and detailed record of his observations. Most of the 57 illustrations
contained in the book were drawn by Hooke himself and some might
have been done by the famed Christopher Wren. The illustrations
were so exacting that one could see the eye of a fly, the shape
of the stinging organ of a bee, the anatomies of flea and louse,
the structure of feathers and the form of molds. In Micrographia,
Hooke described his wave theory of light. He compared the spreading
of light vibrations to that of waves in water. Micrographia also
included a series of observations of lunar craters and Hooke’s
speculations as to the origin of these features. Hooke thought moon
craters were caused either by collisions or boiling mud. Crystallography
had its birth in this book. The book contained illustrations of
the crystal structure of snowflakes. He discussed the possibility
of manufacturing artificial fibres by a process similar to the spinning
of the silkworm. In Micrographia, Hooke coined the word cell to
describe the features of plant tissues he was able to discover under
the microscope. He called them “cells” because they
resembled the mosaic cells that monks lived in at the time. Hooke
had no definite idea about the function of the cells found in plant
tissues. He thought that like arteries and veins in animal body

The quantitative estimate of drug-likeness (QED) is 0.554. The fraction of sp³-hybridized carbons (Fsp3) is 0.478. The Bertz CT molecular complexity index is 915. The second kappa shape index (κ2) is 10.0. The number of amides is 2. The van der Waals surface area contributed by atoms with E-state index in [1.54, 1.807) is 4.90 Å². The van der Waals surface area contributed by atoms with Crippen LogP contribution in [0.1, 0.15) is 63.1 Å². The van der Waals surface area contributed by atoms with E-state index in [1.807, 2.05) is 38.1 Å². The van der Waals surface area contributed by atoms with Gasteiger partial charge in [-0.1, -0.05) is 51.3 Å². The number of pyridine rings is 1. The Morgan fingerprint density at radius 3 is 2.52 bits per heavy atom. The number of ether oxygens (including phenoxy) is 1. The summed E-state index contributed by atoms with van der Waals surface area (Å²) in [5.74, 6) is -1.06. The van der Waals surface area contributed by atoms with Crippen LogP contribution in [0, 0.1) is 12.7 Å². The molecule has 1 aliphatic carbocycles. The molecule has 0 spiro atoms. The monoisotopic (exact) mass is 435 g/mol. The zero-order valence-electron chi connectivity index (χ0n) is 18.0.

the cells might serve as channels to carry fluids through the plant
material. The Micrographia also contained Hooke’s theory of
The book was a best-seller of its day. It has been
reported that one government official named Samuel Pepys stayed
up till 2:00 AM one night to read Micrographia, of which he said,
“the most ingenious book that I ever read in my life.”
As it normally happens all did not like the book. Some even ridiculed.
One satirist of those dayd poked fun at Hook as “ a Sot (a
fool), that has spent 2000 pounds in Microscopes, to find out the
nature of Eels in Vinegar, Mites in Cheese, and the Blue of Plums
which he has subtly found out to be living creature.” A condensed
version of Micrographia was published in 1745. It was titled Micrographia
Restaurata. It had shorter explanation bit it contained all the
figures, which were reproduced from Hooke’s original plates.
Hooke spent a great deal of time in understanding
the mysteries of the universe. It was Hooke, who first reported
the Great Red Spot of Jupiter and he also established the rotation